Garden in my opinion is art, your property the pallet and your home the frame of your picture. While artist look for ideas and inspiration to paint the perfect picture the same can be said with a gardener in their quest to create a wonderful garden.
Ideas and inspiration can be found almost everywhere from books to magazines to websites but my favourite way to be inspired is to visit gardens first hand.
Take for example Canada Blooms (www.canadablooms.com) : Almost 6 acres of freshly built and fully forced professional landscaped gardens built indoors for your viewing pleasure in early March. That’s the inspiration then there are the ideas that can be found through attend one of the hundreds of educational seminars during the show (March 12-16, 2008 MTCC Toronto).
No matter what the season Canada’s depth of Botanical Gardens have the roots to be inspired.
Montreal’s Botanical (www2.ville.montreal.qc.ca/jardin) has a collection of 22,000 plant species and cultivars, 10 exhibition greenhouses, some thirty thematic gardens.
Then there is Burlington’s Royal Botanical Garden (www.rbg.ca) claiming to be Canada’s largest Botanical Garden offers year round tours, educational programs and events.
Vancouver’s VanDusen Botantical Garden is currently going under a $20millon rejuvenation project with a goal of environmentally responsible design, a goal a think all gardeners should strive for. For a full listing of Botanical Gardens go to Canadian Botanical Conservation Network at www.rbg.ca/cbcn/en/information/l_gardens.
When you think of it really you don’t have to look far to find inspiration. Almost every city town and municipality has an arboretum, community garden, etc…but my absolute favourite way to be inspired is to visit home gardens. One of the easiest ways to do this is to participate in your local horticultural societies or garden clubs annual garden tour. As a general rule of thumb these happen around July when gardens are in full bloom but depending on the community Spring, Summer and Fall Garden tours all exist. It’s at these local garden tours that you can ask the questions that directly apply to your own backyard and get the information and ideas from those who garden and backyards just like yours my other recommendation is if tea is offered go!!!! You can’t beat the bake goods at these places.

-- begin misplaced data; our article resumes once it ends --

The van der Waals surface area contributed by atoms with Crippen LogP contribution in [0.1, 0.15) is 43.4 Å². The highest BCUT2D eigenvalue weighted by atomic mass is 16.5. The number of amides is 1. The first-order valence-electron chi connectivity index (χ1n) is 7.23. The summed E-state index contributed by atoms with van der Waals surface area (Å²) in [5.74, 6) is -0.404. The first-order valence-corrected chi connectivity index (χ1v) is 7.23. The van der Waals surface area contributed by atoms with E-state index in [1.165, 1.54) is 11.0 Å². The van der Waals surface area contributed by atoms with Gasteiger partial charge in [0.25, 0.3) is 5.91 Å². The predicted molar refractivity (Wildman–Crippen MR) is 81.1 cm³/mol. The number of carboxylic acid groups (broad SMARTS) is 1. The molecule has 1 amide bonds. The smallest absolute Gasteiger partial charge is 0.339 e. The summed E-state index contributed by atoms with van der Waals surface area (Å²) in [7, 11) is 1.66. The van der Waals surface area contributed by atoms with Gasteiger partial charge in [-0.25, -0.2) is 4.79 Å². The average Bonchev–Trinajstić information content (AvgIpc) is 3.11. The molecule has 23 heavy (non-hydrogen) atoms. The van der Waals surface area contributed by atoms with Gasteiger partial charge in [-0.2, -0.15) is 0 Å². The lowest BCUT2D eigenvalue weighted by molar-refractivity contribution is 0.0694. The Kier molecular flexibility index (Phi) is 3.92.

Other Gardens of note: Toronto’s Music Garden, Lethbridge’s Nikka Yuko Japanese Garden, Winnipeg’s Living Prairie Garden, New Brunswick’s Kingsbrae Garden, Montreal’s Jardins des Floralies, British Columbia’s Butchart Garden.
Seed Starting Tips:
Don’t start them too early: The number one reason why people fail at seed starting is they start them too early. Refer to the back of the seed pack and count back from your typical last frost date in your area. For example start 4 to 6 weeks before last frost date. In my area I use May 15, count back 4 to 6 weeks, my sow date is the week of March 31.
Soak them: Soaking seeds for a period of 12 hours before sowing will increase germination by softening the outer shell. This works best with most large seed such as beans and peas and some may need even some extra help by scarifying the seed which simply means scarping the outer shell of the seed with a nail file or sandpaper to help crack it open.
Be sterile: If you plan on using old seed trays and pots its very important to sterilize them before hand thus reducing the chance of disease. Also use a sterilized seed starting soil. Most store bought soils are already sterilized but if you plan on making your own an easy way to sterilize is to stick the soil in your oven for 30minutes at 180c.
Use your fridge: One of the best places to help a seed germinate is on top of your fridge…why. The heat generated by trying to keep your fridge cool is a great way to increase the soil temperature of the seed try thus speeding up the process of germination.
Don’t start too many seeds: Seed starting is a cost effective way of creating new plants only if you need those plants. Remember seed trays take up space and need light. So if you only need 2 tomato plants don’t start an entire pack.